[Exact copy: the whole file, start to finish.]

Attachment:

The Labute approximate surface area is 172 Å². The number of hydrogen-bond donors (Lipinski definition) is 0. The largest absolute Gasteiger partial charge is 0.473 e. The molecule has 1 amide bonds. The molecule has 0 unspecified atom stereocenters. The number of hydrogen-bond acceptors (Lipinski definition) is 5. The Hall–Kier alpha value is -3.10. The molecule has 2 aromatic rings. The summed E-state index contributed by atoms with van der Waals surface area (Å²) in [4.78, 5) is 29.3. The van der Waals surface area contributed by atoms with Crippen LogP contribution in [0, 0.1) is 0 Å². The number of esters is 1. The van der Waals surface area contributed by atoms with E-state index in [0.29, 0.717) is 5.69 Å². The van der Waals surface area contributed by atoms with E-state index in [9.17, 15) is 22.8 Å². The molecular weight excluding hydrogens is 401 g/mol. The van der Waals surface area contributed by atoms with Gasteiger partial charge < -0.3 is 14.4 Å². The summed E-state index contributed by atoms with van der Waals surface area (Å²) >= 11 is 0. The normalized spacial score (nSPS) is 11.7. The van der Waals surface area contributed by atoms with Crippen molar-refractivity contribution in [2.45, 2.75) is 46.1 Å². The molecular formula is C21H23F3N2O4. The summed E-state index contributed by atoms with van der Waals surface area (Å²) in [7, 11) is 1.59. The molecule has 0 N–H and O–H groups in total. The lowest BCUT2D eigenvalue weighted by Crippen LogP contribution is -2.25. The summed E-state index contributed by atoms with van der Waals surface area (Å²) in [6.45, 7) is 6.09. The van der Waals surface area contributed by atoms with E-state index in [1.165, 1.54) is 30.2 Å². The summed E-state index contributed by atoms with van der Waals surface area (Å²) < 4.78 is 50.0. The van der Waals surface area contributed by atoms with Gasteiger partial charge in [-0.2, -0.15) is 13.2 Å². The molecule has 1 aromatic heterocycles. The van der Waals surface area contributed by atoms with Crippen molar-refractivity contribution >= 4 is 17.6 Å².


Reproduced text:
The Labute approximate surface area is 172 Å². The number of hydrogen-bond donors (Lipinski definition) is 0. The largest absolute Gasteiger partial charge is 0.473 e. The molecule has 1 amide bonds. The molecule has 0 unspecified atom stereocenters. The number of hydrogen-bond acceptors (Lipinski definition) is 5. The Hall–Kier alpha value is -3.10. The molecule has 2 aromatic rings. The summed E-state index contributed by atoms with van der Waals surface area (Å²) in [4.78, 5) is 29.3. The van der Waals surface area contributed by atoms with Crippen LogP contribution in [0, 0.1) is 0 Å². The number of esters is 1. The van der Waals surface area contributed by atoms with E-state index in [0.29, 0.717) is 5.69 Å². The van der Waals surface area contributed by atoms with E-state index in [9.17, 15) is 22.8 Å². The molecular weight excluding hydrogens is 401 g/mol. The van der Waals surface area contributed by atoms with Gasteiger partial charge < -0.3 is 14.4 Å². The summed E-state index contributed by atoms with van der Waals surface area (Å²) >= 11 is 0. The normalized spacial score (nSPS) is 11.7. The van der Waals surface area contributed by atoms with Crippen molar-refractivity contribution in [2.45, 2.75) is 46.1 Å². The molecular formula is C21H23F3N2O4. The summed E-state index contributed by atoms with van der Waals surface area (Å²) in [7, 11) is 1.59. The molecule has 0 N–H and O–H groups in total. The lowest BCUT2D eigenvalue weighted by Crippen LogP contribution is -2.25. The summed E-state index contributed by atoms with van der Waals surface area (Å²) in [6.45, 7) is 6.09. The van der Waals surface area contributed by atoms with E-state index in [1.165, 1.54) is 30.2 Å². The summed E-state index contributed by atoms with van der Waals surface area (Å²) < 4.78 is 50.0. The van der Waals surface area contributed by atoms with Gasteiger partial charge in [-0.2, -0.15) is 13.2 Å². The molecule has 1 aromatic heterocycles. The van der Waals surface area contributed by atoms with Crippen molar-refractivity contribution >= 4 is 17.6 Å².